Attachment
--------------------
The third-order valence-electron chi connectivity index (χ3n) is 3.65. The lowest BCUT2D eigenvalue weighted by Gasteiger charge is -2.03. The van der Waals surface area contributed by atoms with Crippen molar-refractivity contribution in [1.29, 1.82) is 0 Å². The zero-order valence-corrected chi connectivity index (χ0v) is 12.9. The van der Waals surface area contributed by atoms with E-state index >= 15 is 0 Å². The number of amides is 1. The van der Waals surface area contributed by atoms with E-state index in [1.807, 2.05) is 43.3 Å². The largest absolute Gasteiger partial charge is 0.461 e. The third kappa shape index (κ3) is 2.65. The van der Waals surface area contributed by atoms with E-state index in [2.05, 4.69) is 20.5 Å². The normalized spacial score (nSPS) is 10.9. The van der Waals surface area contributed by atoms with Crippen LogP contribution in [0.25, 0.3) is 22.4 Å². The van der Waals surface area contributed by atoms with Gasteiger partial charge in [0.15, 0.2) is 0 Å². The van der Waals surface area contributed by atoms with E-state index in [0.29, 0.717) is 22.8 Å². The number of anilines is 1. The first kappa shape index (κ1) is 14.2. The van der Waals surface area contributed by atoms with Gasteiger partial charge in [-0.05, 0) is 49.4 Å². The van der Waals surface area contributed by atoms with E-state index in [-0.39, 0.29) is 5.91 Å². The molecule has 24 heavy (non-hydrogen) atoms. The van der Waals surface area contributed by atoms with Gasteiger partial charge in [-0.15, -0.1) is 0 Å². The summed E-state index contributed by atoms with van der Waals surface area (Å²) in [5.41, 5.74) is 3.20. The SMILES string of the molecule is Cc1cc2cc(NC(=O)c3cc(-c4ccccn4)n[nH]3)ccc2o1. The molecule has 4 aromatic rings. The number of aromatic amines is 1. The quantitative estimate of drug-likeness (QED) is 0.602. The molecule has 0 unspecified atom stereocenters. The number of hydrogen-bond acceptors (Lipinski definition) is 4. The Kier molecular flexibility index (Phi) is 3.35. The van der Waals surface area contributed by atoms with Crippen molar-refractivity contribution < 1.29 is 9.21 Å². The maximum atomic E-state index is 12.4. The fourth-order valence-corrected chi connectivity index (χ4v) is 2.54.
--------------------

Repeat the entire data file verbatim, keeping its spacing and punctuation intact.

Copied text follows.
The third-order valence-electron chi connectivity index (χ3n) is 3.65. The lowest BCUT2D eigenvalue weighted by Gasteiger charge is -2.03. The van der Waals surface area contributed by atoms with Crippen molar-refractivity contribution in [1.29, 1.82) is 0 Å². The zero-order valence-corrected chi connectivity index (χ0v) is 12.9. The van der Waals surface area contributed by atoms with E-state index >= 15 is 0 Å². The number of amides is 1. The van der Waals surface area contributed by atoms with E-state index in [1.807, 2.05) is 43.3 Å². The largest absolute Gasteiger partial charge is 0.461 e. The third kappa shape index (κ3) is 2.65. The van der Waals surface area contributed by atoms with E-state index in [2.05, 4.69) is 20.5 Å². The normalized spacial score (nSPS) is 10.9. The van der Waals surface area contributed by atoms with Crippen LogP contribution in [0.25, 0.3) is 22.4 Å². The van der Waals surface area contributed by atoms with Gasteiger partial charge in [0.15, 0.2) is 0 Å². The van der Waals surface area contributed by atoms with E-state index in [0.29, 0.717) is 22.8 Å². The number of anilines is 1. The first kappa shape index (κ1) is 14.2. The van der Waals surface area contributed by atoms with Gasteiger partial charge in [-0.05, 0) is 49.4 Å². The van der Waals surface area contributed by atoms with E-state index in [-0.39, 0.29) is 5.91 Å². The molecule has 24 heavy (non-hydrogen) atoms. The van der Waals surface area contributed by atoms with Gasteiger partial charge in [-0.15, -0.1) is 0 Å². The summed E-state index contributed by atoms with van der Waals surface area (Å²) in [5.41, 5.74) is 3.20. The SMILES string of the molecule is Cc1cc2cc(NC(=O)c3cc(-c4ccccn4)n[nH]3)ccc2o1. The molecule has 4 aromatic rings. The number of aromatic amines is 1. The quantitative estimate of drug-likeness (QED) is 0.602. The molecule has 0 unspecified atom stereocenters. The number of hydrogen-bond acceptors (Lipinski definition) is 4. The Kier molecular flexibility index (Phi) is 3.35. The van der Waals surface area contributed by atoms with Crippen molar-refractivity contribution < 1.29 is 9.21 Å². The maximum atomic E-state index is 12.4. The fourth-order valence-corrected chi connectivity index (χ4v) is 2.54.